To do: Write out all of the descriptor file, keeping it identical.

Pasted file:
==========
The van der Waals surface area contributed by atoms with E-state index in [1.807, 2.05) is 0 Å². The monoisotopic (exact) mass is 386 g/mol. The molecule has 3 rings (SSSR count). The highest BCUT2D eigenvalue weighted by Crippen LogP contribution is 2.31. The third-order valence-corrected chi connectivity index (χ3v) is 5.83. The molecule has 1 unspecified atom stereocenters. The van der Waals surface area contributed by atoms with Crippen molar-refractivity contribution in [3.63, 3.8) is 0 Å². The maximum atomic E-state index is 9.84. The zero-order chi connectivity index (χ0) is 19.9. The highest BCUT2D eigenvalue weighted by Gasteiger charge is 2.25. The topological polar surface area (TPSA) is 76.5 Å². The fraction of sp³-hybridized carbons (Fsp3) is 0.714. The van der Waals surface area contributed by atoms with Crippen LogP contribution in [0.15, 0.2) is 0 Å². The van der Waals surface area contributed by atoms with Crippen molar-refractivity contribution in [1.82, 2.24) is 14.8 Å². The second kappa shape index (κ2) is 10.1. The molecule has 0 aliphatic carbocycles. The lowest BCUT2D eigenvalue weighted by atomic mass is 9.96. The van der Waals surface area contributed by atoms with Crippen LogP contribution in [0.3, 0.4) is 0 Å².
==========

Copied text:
The van der Waals surface area contributed by atoms with E-state index in [1.807, 2.05) is 0 Å². The monoisotopic (exact) mass is 386 g/mol. The molecule has 3 rings (SSSR count). The highest BCUT2D eigenvalue weighted by Crippen LogP contribution is 2.31. The third-order valence-corrected chi connectivity index (χ3v) is 5.83. The molecule has 1 unspecified atom stereocenters. The van der Waals surface area contributed by atoms with Crippen molar-refractivity contribution in [3.63, 3.8) is 0 Å². The maximum atomic E-state index is 9.84. The zero-order chi connectivity index (χ0) is 19.9. The highest BCUT2D eigenvalue weighted by Gasteiger charge is 2.25. The topological polar surface area (TPSA) is 76.5 Å². The fraction of sp³-hybridized carbons (Fsp3) is 0.714. The van der Waals surface area contributed by atoms with Crippen LogP contribution in [0.15, 0.2) is 0 Å². The van der Waals surface area contributed by atoms with Crippen molar-refractivity contribution in [1.82, 2.24) is 14.8 Å². The second kappa shape index (κ2) is 10.1. The molecule has 0 aliphatic carbocycles. The lowest BCUT2D eigenvalue weighted by atomic mass is 9.96. The van der Waals surface area contributed by atoms with Crippen LogP contribution in [0.3, 0.4) is 0 Å².